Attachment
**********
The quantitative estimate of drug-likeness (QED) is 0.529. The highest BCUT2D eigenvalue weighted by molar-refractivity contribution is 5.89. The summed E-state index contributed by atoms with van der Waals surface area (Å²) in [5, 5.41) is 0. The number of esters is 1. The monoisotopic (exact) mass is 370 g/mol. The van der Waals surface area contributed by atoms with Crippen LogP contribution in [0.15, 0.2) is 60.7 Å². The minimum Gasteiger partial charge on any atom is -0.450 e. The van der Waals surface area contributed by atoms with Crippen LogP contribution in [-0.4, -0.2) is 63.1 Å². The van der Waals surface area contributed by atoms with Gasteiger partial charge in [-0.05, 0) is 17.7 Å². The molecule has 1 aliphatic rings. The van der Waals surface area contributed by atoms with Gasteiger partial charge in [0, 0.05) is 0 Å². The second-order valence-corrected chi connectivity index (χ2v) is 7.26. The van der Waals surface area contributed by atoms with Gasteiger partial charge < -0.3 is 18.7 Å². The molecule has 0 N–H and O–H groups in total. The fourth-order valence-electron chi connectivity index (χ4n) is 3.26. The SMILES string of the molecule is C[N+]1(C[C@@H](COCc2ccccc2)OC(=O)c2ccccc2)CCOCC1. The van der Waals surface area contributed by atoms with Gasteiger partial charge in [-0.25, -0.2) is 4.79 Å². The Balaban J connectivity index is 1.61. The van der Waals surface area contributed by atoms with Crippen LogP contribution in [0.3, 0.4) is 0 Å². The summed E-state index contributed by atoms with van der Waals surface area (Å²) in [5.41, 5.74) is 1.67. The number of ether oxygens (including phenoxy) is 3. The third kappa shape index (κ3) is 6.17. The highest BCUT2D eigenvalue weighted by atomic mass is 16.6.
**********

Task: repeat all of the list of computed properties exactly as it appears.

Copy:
The quantitative estimate of drug-likeness (QED) is 0.529. The highest BCUT2D eigenvalue weighted by molar-refractivity contribution is 5.89. The summed E-state index contributed by atoms with van der Waals surface area (Å²) in [5, 5.41) is 0. The number of esters is 1. The monoisotopic (exact) mass is 370 g/mol. The van der Waals surface area contributed by atoms with Crippen LogP contribution in [0.15, 0.2) is 60.7 Å². The minimum Gasteiger partial charge on any atom is -0.450 e. The van der Waals surface area contributed by atoms with Crippen LogP contribution in [-0.4, -0.2) is 63.1 Å². The van der Waals surface area contributed by atoms with Gasteiger partial charge in [-0.05, 0) is 17.7 Å². The molecule has 1 aliphatic rings. The van der Waals surface area contributed by atoms with Gasteiger partial charge in [0, 0.05) is 0 Å². The second-order valence-corrected chi connectivity index (χ2v) is 7.26. The van der Waals surface area contributed by atoms with Gasteiger partial charge < -0.3 is 18.7 Å². The molecule has 0 N–H and O–H groups in total. The fourth-order valence-electron chi connectivity index (χ4n) is 3.26. The SMILES string of the molecule is C[N+]1(C[C@@H](COCc2ccccc2)OC(=O)c2ccccc2)CCOCC1. The van der Waals surface area contributed by atoms with Gasteiger partial charge in [-0.25, -0.2) is 4.79 Å². The Balaban J connectivity index is 1.61. The van der Waals surface area contributed by atoms with Crippen LogP contribution in [0.3, 0.4) is 0 Å². The summed E-state index contributed by atoms with van der Waals surface area (Å²) in [5.41, 5.74) is 1.67. The number of ether oxygens (including phenoxy) is 3. The third kappa shape index (κ3) is 6.17. The highest BCUT2D eigenvalue weighted by atomic mass is 16.6.